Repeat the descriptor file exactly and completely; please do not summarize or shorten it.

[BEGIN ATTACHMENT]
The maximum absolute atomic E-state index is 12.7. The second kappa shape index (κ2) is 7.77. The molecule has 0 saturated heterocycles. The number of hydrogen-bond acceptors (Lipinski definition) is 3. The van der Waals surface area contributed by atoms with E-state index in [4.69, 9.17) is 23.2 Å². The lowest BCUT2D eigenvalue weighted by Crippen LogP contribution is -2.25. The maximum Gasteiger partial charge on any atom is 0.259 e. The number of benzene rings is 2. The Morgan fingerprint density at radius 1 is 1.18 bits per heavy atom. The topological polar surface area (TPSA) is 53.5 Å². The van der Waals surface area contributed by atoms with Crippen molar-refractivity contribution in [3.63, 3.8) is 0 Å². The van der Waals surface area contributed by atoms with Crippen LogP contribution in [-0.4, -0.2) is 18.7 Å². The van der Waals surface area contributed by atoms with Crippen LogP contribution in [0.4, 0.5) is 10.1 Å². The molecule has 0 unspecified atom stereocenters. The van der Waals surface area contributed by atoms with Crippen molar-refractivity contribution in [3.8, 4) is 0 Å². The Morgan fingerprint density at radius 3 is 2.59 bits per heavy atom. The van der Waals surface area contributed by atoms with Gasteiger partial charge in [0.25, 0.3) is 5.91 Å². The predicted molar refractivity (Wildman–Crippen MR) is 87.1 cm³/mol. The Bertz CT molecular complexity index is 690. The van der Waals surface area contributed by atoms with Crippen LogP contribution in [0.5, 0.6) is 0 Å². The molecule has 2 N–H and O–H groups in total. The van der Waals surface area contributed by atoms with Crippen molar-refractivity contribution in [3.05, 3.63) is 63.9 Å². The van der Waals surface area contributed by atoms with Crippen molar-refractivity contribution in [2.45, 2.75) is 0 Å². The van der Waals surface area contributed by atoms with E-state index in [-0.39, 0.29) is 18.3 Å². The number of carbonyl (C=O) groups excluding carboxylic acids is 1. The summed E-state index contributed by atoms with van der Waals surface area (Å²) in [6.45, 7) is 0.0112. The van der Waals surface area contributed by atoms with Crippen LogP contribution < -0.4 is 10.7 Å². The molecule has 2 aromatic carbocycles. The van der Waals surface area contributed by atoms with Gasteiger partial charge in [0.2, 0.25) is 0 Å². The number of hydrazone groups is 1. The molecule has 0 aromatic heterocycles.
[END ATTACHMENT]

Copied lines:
The maximum absolute atomic E-state index is 12.7. The second kappa shape index (κ2) is 7.77. The molecule has 0 saturated heterocycles. The number of hydrogen-bond acceptors (Lipinski definition) is 3. The van der Waals surface area contributed by atoms with E-state index in [4.69, 9.17) is 23.2 Å². The lowest BCUT2D eigenvalue weighted by Crippen LogP contribution is -2.25. The maximum Gasteiger partial charge on any atom is 0.259 e. The number of benzene rings is 2. The Morgan fingerprint density at radius 1 is 1.18 bits per heavy atom. The topological polar surface area (TPSA) is 53.5 Å². The van der Waals surface area contributed by atoms with Crippen molar-refractivity contribution in [3.63, 3.8) is 0 Å². The van der Waals surface area contributed by atoms with Crippen LogP contribution in [-0.4, -0.2) is 18.7 Å². The van der Waals surface area contributed by atoms with Crippen LogP contribution in [0.4, 0.5) is 10.1 Å². The molecule has 0 unspecified atom stereocenters. The van der Waals surface area contributed by atoms with Crippen molar-refractivity contribution in [3.8, 4) is 0 Å². The Morgan fingerprint density at radius 3 is 2.59 bits per heavy atom. The van der Waals surface area contributed by atoms with Gasteiger partial charge in [0.25, 0.3) is 5.91 Å². The predicted molar refractivity (Wildman–Crippen MR) is 87.1 cm³/mol. The Bertz CT molecular complexity index is 690. The van der Waals surface area contributed by atoms with Crippen LogP contribution in [0.5, 0.6) is 0 Å². The molecule has 2 N–H and O–H groups in total. The van der Waals surface area contributed by atoms with Crippen molar-refractivity contribution in [3.05, 3.63) is 63.9 Å². The van der Waals surface area contributed by atoms with Crippen molar-refractivity contribution in [2.45, 2.75) is 0 Å². The van der Waals surface area contributed by atoms with E-state index in [-0.39, 0.29) is 18.3 Å². The number of carbonyl (C=O) groups excluding carboxylic acids is 1. The summed E-state index contributed by atoms with van der Waals surface area (Å²) in [6.45, 7) is 0.0112. The van der Waals surface area contributed by atoms with Crippen LogP contribution < -0.4 is 10.7 Å². The molecule has 2 aromatic carbocycles. The van der Waals surface area contributed by atoms with Gasteiger partial charge in [0.2, 0.25) is 0 Å². The number of hydrazone groups is 1. The molecule has 0 aromatic heterocycles.